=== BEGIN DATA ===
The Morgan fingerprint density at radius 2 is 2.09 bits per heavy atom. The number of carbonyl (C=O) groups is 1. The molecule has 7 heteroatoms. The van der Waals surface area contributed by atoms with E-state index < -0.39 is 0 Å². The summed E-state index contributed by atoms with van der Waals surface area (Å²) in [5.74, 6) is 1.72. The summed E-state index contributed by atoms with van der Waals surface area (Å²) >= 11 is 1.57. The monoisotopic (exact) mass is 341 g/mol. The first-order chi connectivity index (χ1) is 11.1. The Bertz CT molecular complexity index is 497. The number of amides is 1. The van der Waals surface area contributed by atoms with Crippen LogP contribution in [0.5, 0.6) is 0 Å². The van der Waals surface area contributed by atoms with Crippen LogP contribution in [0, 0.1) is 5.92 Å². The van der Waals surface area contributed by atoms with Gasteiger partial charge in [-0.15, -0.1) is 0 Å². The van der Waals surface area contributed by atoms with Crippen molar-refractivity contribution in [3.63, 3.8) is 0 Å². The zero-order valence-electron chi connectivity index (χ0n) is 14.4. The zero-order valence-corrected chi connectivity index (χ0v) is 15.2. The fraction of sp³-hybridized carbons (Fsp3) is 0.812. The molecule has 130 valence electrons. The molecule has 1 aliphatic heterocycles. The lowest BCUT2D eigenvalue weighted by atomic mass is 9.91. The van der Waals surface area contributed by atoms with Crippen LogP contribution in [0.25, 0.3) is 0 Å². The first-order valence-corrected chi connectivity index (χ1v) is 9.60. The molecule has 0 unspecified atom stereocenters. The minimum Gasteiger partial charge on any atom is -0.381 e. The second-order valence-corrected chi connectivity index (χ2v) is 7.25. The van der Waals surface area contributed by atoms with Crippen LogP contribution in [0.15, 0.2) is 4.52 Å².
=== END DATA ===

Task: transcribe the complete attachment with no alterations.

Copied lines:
The Morgan fingerprint density at radius 2 is 2.09 bits per heavy atom. The number of carbonyl (C=O) groups is 1. The molecule has 7 heteroatoms. The van der Waals surface area contributed by atoms with E-state index < -0.39 is 0 Å². The summed E-state index contributed by atoms with van der Waals surface area (Å²) in [5.74, 6) is 1.72. The summed E-state index contributed by atoms with van der Waals surface area (Å²) >= 11 is 1.57. The monoisotopic (exact) mass is 341 g/mol. The first-order chi connectivity index (χ1) is 11.1. The Bertz CT molecular complexity index is 497. The number of amides is 1. The van der Waals surface area contributed by atoms with Crippen LogP contribution in [0.5, 0.6) is 0 Å². The van der Waals surface area contributed by atoms with Crippen LogP contribution in [0, 0.1) is 5.92 Å². The van der Waals surface area contributed by atoms with Gasteiger partial charge in [-0.15, -0.1) is 0 Å². The van der Waals surface area contributed by atoms with Crippen molar-refractivity contribution in [3.63, 3.8) is 0 Å². The zero-order valence-electron chi connectivity index (χ0n) is 14.4. The zero-order valence-corrected chi connectivity index (χ0v) is 15.2. The fraction of sp³-hybridized carbons (Fsp3) is 0.812. The molecule has 130 valence electrons. The molecule has 1 aliphatic heterocycles. The lowest BCUT2D eigenvalue weighted by atomic mass is 9.91. The van der Waals surface area contributed by atoms with Crippen LogP contribution in [0.25, 0.3) is 0 Å². The first-order valence-corrected chi connectivity index (χ1v) is 9.60. The molecule has 0 unspecified atom stereocenters. The minimum Gasteiger partial charge on any atom is -0.381 e. The second-order valence-corrected chi connectivity index (χ2v) is 7.25. The van der Waals surface area contributed by atoms with Crippen LogP contribution in [0.15, 0.2) is 4.52 Å².